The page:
How to throw a birthday party that’s not rubbish

In this edited extract from Quitting Plastic: Easy and Practical Ways to Cut Down the Plastic in Your Life (Allen & Unwin $22.99), author Clara Williams Roldan shares tips for a waste not, want not approach to throwing a child's birthday party.

My sister Prema wanted a plastic-free party for her son, Kai, whose birthday happens to fall in July. She considered spruiking Plastic Free July on the invitations but decided not to, which was probably a good call. Have you heard of virtue signalling? I hadn’t until recently. (I honestly thought people used KeepCups because they care, not to look virtuous in the coffee queue!) I also know that parenting can be a minefield. So you need to be careful not to imply you’re criticising other people by trumpeting your own approach. So, no virtue signalling on the invitations. If you want to do a plastic-free or a plastic-lite party, well, just do it.

 

Decorations

Avoid balloons—they hurt wildlife. Try old-fashioned bunting made from paper and raffia, string or fabric—easy to make at home, or can be purchased, and can be re-used. Don’t buy the bunting packs made of plastic! You could also go for colourful paper pom poms on string and paper streamers. And small vases of fresh flowers look great.

 

Serving platters

If you don’t own enough yourself, borrow. Avoid single-use plastic and foil trays, designed to be used once and tossed.

 

Crockery, cutlery, serviettes etc.

For kids, glass isn’t an option, so look for compostable paper cups, plates and bamboo cutlery or similar. You can find compostables online and in plenty of stores. If you go for paper-based products, they can be composted at home—but check labels, as bioplastics need a commercial composter. We use cotton tablecloths but big sheets of butchers’ paper are also great, and kids can draw on them too.

Food

Here are a few ideas from Kai’s party that went down well:

The cake

With no Disney-themed plastic tablecloth, cups and plates, we moved the theme to the cake. We ordered a butter cake with white icing and a Cars motif, then added two real toy cars, that doubled as gifts, for decoration.

 

Fairy bread

Buy sliced soft bread from the baker in paper bags. Use butter (paper-wrapped). Hundreds and thousands usually come in plastic but recycle the container or keep it to refill with herbs later.

 

Chocolate crackles

Using ingredients sourced from a bulk food store, combine melted cooking chocolate with puffed rice and desiccated coconut, then spoon into paper cases. Not the traditional recipe on the side of the Rice Bubbles box, but they taste great. Exact amounts can be purchased, so you have no leftover ingredients in the cupboard.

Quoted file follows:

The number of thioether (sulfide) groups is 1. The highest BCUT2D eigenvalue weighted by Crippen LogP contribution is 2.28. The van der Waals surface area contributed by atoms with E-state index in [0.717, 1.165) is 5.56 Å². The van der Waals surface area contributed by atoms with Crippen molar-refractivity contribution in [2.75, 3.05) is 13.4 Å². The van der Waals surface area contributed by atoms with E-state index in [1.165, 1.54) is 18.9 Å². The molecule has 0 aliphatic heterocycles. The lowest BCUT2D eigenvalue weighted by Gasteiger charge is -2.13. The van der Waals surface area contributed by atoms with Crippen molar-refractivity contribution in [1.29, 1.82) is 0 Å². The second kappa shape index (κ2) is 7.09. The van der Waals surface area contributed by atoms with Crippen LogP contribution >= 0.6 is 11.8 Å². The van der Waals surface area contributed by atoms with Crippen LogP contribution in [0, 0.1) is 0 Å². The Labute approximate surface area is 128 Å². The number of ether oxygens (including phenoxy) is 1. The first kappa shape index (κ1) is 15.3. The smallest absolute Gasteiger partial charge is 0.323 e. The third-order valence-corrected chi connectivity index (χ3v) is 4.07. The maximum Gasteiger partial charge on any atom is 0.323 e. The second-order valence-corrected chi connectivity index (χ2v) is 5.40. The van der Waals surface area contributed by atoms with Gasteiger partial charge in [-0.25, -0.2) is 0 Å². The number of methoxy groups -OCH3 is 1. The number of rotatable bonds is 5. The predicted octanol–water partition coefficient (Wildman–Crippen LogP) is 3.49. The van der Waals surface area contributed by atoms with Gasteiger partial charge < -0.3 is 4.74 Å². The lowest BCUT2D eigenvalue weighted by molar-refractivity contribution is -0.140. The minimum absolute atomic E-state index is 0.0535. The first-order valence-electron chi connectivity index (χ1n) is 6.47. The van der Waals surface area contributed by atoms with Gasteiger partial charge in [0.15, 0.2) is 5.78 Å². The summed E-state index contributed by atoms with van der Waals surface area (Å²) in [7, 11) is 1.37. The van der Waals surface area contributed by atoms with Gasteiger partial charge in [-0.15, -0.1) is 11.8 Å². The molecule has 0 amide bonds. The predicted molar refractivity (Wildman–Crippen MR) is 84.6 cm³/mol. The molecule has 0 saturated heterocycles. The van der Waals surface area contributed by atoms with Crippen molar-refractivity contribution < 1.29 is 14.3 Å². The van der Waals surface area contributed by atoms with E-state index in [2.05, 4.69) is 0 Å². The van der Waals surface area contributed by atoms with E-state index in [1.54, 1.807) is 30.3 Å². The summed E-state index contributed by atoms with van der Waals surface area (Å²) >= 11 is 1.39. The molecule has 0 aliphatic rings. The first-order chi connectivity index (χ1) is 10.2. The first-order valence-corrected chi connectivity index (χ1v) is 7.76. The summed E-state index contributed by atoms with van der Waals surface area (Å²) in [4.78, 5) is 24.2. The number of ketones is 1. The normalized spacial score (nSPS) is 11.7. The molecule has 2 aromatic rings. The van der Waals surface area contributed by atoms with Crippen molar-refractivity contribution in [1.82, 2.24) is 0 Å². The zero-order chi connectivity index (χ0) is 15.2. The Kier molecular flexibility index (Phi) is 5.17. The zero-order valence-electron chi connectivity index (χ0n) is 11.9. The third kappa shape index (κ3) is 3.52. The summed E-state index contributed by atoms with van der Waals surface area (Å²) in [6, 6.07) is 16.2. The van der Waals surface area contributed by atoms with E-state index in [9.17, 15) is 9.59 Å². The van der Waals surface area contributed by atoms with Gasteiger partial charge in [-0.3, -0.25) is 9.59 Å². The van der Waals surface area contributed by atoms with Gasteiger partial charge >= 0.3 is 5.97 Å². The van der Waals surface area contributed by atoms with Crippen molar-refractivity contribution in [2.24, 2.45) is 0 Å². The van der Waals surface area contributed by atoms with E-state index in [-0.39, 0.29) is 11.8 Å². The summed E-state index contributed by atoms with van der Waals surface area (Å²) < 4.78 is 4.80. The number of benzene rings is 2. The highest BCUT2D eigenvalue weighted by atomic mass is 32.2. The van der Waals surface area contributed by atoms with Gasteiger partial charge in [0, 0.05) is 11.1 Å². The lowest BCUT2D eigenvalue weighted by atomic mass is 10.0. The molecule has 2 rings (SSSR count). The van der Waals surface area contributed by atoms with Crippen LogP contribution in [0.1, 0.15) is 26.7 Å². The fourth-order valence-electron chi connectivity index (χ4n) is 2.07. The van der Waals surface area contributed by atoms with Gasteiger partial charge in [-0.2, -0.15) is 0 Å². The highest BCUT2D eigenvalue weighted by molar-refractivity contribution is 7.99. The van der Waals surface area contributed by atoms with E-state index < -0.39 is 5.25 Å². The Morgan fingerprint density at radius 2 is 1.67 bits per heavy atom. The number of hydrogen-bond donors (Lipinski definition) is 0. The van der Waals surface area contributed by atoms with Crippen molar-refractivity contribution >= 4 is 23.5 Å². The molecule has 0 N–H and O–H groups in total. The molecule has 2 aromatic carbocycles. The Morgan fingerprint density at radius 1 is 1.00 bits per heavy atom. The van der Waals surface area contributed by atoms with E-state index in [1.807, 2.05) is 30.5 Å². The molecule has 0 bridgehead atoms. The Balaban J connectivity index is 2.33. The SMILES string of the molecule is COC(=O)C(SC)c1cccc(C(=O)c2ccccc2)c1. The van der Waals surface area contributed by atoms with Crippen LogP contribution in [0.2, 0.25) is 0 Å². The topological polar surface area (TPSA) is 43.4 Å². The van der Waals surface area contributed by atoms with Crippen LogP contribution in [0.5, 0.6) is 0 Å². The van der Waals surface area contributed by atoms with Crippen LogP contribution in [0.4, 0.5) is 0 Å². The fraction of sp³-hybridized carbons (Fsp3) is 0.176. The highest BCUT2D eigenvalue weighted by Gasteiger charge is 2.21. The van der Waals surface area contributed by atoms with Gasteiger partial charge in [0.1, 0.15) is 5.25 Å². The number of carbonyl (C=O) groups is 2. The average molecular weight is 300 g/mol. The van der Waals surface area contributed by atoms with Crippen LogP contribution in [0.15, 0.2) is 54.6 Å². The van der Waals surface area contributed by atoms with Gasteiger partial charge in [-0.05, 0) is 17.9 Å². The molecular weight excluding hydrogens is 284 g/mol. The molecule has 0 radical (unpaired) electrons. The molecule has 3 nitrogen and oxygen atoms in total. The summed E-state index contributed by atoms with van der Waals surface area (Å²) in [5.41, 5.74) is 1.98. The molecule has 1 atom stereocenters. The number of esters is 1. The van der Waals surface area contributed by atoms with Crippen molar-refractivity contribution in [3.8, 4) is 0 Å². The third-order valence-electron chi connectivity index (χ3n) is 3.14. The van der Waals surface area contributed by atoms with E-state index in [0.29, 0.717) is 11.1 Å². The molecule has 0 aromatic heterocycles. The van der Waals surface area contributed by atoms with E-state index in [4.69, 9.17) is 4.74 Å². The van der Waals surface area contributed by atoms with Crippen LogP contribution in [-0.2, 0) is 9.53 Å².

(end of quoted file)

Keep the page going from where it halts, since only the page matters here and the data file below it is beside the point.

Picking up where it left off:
Filled bread rolls

Order ahead and ask the baker to put them straight into a cardboard box—we lined ours with clean tea towels. Put fillings out so people can help themselves. We used home-prepared pulled pork and coleslaw—all ingredients were easy to source plastic-free using our own containers.

 

Homemade sausage rolls

Easy to make at home, but some plastic is unavoidable if you use commercially prepared puff pastry. Fill the pastry with mince mixed with herbs, spices, onion, garlic and grated veggies.

 

Drinks

Offer flavoured water in jugs or drink dispensers using fruit slices of different colours.

Fruit

Set out colourful platters of fruit, including watermelon cut to look like trees.

 

Party bags

Use small paper bags, line with coloured serviettes and drop in unwrapped chocolates and sweets. Items like honeycomb squares and chocolate buttons can be purchased from bulk food stores, supermarkets have scoop and weigh ranges (they offer plastic bags for these—but put them in the paper bags used for mushrooms and place the price sticker on that). Otherwise, innovate! Smarties still come in cardboard boxes.

 

Clean up

All food scraps and crockery and cutlery were composted in an at-home bin. To speed up the break-down of paper plates and cups, soak them in water for a couple of days, then tear them into small pieces.

 

Verdict: We were left with one small reusable plastic shaker (from the hundreds and thousands) and a small handful of soft plastic (recycled at a supermarket).

 

Extracted with permission from Quitting Plastic: Easy and Practical Ways to Cut Down the Plastic in Your Life, by Clara Williams Roldan (Allen & Unwin $22.99)

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